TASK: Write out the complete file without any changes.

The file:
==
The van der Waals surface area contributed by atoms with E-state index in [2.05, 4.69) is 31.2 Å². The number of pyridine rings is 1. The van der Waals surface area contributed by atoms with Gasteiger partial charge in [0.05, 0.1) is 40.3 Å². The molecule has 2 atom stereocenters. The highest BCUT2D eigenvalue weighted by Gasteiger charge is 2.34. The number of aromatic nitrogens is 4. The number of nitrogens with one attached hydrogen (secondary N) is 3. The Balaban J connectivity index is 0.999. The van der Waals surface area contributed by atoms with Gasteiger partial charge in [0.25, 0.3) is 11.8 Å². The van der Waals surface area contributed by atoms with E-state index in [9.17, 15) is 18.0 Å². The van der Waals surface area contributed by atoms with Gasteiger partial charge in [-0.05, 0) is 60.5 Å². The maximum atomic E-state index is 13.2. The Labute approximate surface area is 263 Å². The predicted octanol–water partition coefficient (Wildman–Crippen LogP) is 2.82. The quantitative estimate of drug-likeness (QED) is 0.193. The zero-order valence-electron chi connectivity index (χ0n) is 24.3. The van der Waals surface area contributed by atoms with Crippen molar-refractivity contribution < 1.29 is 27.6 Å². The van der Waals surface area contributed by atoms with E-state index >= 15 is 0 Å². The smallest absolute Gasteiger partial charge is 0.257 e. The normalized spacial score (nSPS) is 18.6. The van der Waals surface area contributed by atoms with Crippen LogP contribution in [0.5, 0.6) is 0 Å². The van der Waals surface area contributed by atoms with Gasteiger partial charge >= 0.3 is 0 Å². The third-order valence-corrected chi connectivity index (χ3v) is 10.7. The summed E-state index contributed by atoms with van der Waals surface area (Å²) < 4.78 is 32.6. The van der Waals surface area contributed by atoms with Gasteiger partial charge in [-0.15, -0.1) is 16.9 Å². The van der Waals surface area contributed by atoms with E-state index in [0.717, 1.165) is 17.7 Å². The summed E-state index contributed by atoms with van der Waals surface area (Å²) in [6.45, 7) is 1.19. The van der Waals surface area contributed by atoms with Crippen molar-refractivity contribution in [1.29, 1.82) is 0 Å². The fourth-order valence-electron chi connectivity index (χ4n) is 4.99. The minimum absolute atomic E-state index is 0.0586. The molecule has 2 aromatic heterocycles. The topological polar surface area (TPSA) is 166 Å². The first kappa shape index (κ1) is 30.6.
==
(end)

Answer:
The van der Waals surface area contributed by atoms with E-state index in [2.05, 4.69) is 31.2 Å². The number of pyridine rings is 1. The van der Waals surface area contributed by atoms with Gasteiger partial charge in [0.05, 0.1) is 40.3 Å². The molecule has 2 atom stereocenters. The highest BCUT2D eigenvalue weighted by Gasteiger charge is 2.34. The number of aromatic nitrogens is 4. The number of nitrogens with one attached hydrogen (secondary N) is 3. The Balaban J connectivity index is 0.999. The van der Waals surface area contributed by atoms with Gasteiger partial charge in [0.25, 0.3) is 11.8 Å². The van der Waals surface area contributed by atoms with E-state index in [9.17, 15) is 18.0 Å². The van der Waals surface area contributed by atoms with Gasteiger partial charge in [-0.05, 0) is 60.5 Å². The maximum atomic E-state index is 13.2. The Labute approximate surface area is 263 Å². The predicted octanol–water partition coefficient (Wildman–Crippen LogP) is 2.82. The quantitative estimate of drug-likeness (QED) is 0.193. The zero-order valence-electron chi connectivity index (χ0n) is 24.3. The van der Waals surface area contributed by atoms with Crippen molar-refractivity contribution < 1.29 is 27.6 Å². The van der Waals surface area contributed by atoms with E-state index >= 15 is 0 Å². The smallest absolute Gasteiger partial charge is 0.257 e. The normalized spacial score (nSPS) is 18.6. The van der Waals surface area contributed by atoms with Crippen LogP contribution in [0.5, 0.6) is 0 Å². The van der Waals surface area contributed by atoms with Gasteiger partial charge >= 0.3 is 0 Å². The third-order valence-corrected chi connectivity index (χ3v) is 10.7. The summed E-state index contributed by atoms with van der Waals surface area (Å²) < 4.78 is 32.6. The van der Waals surface area contributed by atoms with Gasteiger partial charge in [-0.15, -0.1) is 16.9 Å². The van der Waals surface area contributed by atoms with E-state index in [0.717, 1.165) is 17.7 Å². The summed E-state index contributed by atoms with van der Waals surface area (Å²) in [6.45, 7) is 1.19. The van der Waals surface area contributed by atoms with Crippen molar-refractivity contribution in [1.29, 1.82) is 0 Å². The fourth-order valence-electron chi connectivity index (χ4n) is 4.99. The minimum absolute atomic E-state index is 0.0586. The molecule has 2 aromatic heterocycles. The topological polar surface area (TPSA) is 166 Å². The first kappa shape index (κ1) is 30.6.